There are numerous reasons for wanting to go abroad: a career decision, a thirst for adventure, to find love, to follow a spouse or partner, or simply for a change of pace. Expatriates themselves are as diverse as their reasons for wanting a change of scenery.
Some expats will be moving to foreign lands only reluctantly to spend a few months or a couple of years abroad. For them, the sole reason for this move is to boost their career by completing an international assignment, and they are eagerly awaiting for it to end in order to quickly return home.
Others who decide to journey overseas just pack their bags, board a plane and never look back. For them, this move is nothing but an extravagant adventure, a dream come true in the sun-drenched lanes of a Tuscan village or amidst the skyline of an Asian boomtown. They often don’t move back to their native country for a long, long time, if ever.
Nowadays, more and more young people between 20 and 39 years of age, rather than senior managers or well-to-do retirees, are considering living in a foreign country as a serious option. The fluctuating, flexible globalized world economy changes the way they think about going abroad.
Moving to a foreign country is not something for everyone. Without the right personal qualities and professional qualifications, leaving your old life behind and starting a new one can quickly turn into a complete disaster. Instead of savoring tarte tartin in a snug Parisian café, your dream of moving to France may end in a run-down, overpriced Parisian flat where you’ll be frantically trying to brush up your business French in order to finally land a job.
The term “expat” derives from the Latin prefix ex (out of) and the noun patria (home country, native country, or fatherland). In today’s globalized world, as the reasons for going abroad become more diverse, it’s no longer easy to find a concrete definition for this term. That said, the word “expat” is generally used to refer to people who temporarily or permanently live in a different country than the one they were born in or whose nationality they have. Expats usually choose to leave their native country for a career boost, or to fulfill a personal dream or goal, rather than as a result of dire economic necessity.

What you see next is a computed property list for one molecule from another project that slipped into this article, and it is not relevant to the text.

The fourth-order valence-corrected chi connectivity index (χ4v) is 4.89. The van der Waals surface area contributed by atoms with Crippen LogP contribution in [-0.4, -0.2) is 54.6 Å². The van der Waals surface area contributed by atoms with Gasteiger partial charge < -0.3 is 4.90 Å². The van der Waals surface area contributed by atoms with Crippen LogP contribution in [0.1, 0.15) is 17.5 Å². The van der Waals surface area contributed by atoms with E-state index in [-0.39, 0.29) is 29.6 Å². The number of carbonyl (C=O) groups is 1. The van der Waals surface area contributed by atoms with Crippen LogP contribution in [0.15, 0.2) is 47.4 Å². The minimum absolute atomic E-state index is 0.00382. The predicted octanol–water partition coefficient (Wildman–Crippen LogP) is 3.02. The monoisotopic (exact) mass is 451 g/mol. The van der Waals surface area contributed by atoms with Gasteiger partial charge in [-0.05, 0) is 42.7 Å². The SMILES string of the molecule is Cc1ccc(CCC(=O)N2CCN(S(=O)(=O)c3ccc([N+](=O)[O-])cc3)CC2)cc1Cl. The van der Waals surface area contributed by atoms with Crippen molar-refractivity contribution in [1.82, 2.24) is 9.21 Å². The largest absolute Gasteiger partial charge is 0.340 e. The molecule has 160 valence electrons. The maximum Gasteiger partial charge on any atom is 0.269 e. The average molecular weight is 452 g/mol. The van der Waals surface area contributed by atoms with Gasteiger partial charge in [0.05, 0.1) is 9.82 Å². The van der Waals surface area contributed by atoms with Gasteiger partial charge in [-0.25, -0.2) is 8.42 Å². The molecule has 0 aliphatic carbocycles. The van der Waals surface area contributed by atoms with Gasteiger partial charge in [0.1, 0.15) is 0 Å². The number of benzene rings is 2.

Although the term “expat” is often used to describe highly-qualified employees who take up a foreign assignment or work at a foreign branch office of their company for several months or years, this is not the full picture. There are also so-called serial expats, who move from one country to another on a series of international assignments. And not all expats are employees; some people move abroad to work as freelancers or open up a business in a foreign country.
Although the individual situation of one expat can seldom be compared to that of another, there are some characteristics most expats have in common. They are usually highly educated and enjoy a higher than average income. In many cases they receive lucrative expat allowances which cover relocation costs and plane tickets, tuition fees for their children’s education at international schools and other perks. However, expats often face specific challenges, too.
For instance, many expats do not speak the local language(s) very well and have to deal with the language barrier. They may also be dealing with culture shock and their own cultural, social, and racial prejudice, or struggle with the local standards of living, for example, when relocating from an industrial nation to a developing country.